Mystery / Horror (1943 - 47)
In this cave by the restless sea, we are met to call
from out of past,
stories strange and weird.
Bell keeper, toll the bell,
so that all may know
that we are gathered again in the Weird Circle!
Along with Mercury Theatre on the Air, Columbia Workshop, Great Scenes From Great Plays, Screen Guild Theater, and Lux Radio Theater, The Weird Circle brought to life the works of great authors in the history of letters in the English language.
The program adapted several Edgar Allan Poe works, as well as great treasures from Robert Louis Stevenson, Guy de Maupassant, Hans Christian Anderson, and Charles Dickens. However, The Weird Circle had a particular niche, the adaptation of horror stories or other chilling tales of the paranormal or supernatural.
For this reason, it is more-commonly linked to programs in this genre, such as Suspense, Inner Sanctum, and Lights Out.
The Weird Circle took the air in July of 1943, where it would live (by telling stories of the dead and un-dead) until 1945, airing 78 episodes.
Its maiden episode adapted Poe's "Fall of the House of Usher" and began with the ominous words, "Can the dead return to life? Listen to The Weird Circle."
Often, programs begin with sounds of howling winds or creepy moans. The announcer's voice was often augmented with plenty of reverb. The stories get started right away, without mention of sponsorship or any superfluous buildup. The actors just get into it.
While we don't have as complete a list of the actors that contributed to this cult classic, they do include Lawson Zerbe, Gladys Thornton, Walter Vaughn, and Arnold Moss.
What sets The Weird Circle apart from other programs airing horror and ghost stories, or similar sci-fi fare, is that it focused so heavily on the works of classic, highly-revered authors. Ghost stories were not just the province of the modern-day, even if many young radio writers were interested in them. The producers did a great job of culling the repertoires of authors one would not necessarily expect, finding creepy tales that together would make a coherent and consistent line of programming.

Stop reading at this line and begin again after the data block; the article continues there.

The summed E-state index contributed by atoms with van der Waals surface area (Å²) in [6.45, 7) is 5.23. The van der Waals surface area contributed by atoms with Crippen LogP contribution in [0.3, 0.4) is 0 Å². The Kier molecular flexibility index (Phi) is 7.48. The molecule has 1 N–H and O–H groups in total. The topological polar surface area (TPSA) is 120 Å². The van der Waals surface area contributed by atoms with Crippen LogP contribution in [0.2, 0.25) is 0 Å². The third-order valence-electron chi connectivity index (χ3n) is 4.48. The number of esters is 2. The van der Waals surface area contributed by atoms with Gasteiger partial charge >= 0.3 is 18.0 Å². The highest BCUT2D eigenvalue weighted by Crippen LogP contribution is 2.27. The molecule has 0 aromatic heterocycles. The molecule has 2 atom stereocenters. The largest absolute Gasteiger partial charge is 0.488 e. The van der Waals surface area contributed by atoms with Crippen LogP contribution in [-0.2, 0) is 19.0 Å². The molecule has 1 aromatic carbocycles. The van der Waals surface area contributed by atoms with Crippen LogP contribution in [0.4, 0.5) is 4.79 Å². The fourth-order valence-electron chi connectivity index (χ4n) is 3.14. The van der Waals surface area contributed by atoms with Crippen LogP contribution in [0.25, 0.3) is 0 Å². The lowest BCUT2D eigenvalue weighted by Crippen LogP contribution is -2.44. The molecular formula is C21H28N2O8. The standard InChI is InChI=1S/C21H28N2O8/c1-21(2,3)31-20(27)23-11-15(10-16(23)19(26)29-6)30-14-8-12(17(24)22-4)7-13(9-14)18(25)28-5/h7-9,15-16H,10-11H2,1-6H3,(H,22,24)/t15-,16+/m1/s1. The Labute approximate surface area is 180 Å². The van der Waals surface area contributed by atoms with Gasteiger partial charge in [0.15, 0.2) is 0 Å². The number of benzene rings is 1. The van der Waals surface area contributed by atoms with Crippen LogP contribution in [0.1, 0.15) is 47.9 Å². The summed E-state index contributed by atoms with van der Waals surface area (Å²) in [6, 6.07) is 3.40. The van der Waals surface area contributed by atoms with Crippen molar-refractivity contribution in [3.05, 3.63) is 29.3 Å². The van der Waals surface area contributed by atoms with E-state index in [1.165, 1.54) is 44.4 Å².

The stories sometimes involve a character's life veering onto an uncharted path when he or she is visited by an apparition or monster of some sort. Sometimes, the everyday is affected by the supernatural, and many of the episodes involve murder. For some examples, in "The Knightsbridge Mystery," a person who seems to be in two places at once commits (or doesn't commit) double murder; in "The House and the Brain," a family is haunted by an ancient spirit; in "The Strange Judgment," an evil son terrorizes his parents; in "The Shadow," a man is threatened by his shadow, which has come to life; in "The Doll," a doll comes to life and has a murderous appetite for jewels.
Many of the stories are intended to relate to people's fears of the unknown, of a past coming back to haunt one, of misdeeds being repaid in unexpected ways. They are about dark parts of our psyches, brought to life in the form of ghosts, and brought-to-life objects, and other spectres. These themes would be explored throughout the twentieth century, and still are today.
This is a collection not to be missed, since the show is not as well-known or well-remembered as many of its counterparts. It is of high-quality, though, in no small part due to the greatness of the works on which it bases the episodes.
See also Dark Fantasy,
Sanctum, Lights Out, Mysterious
Traveler, Mystery in the Air,
Suspense, and The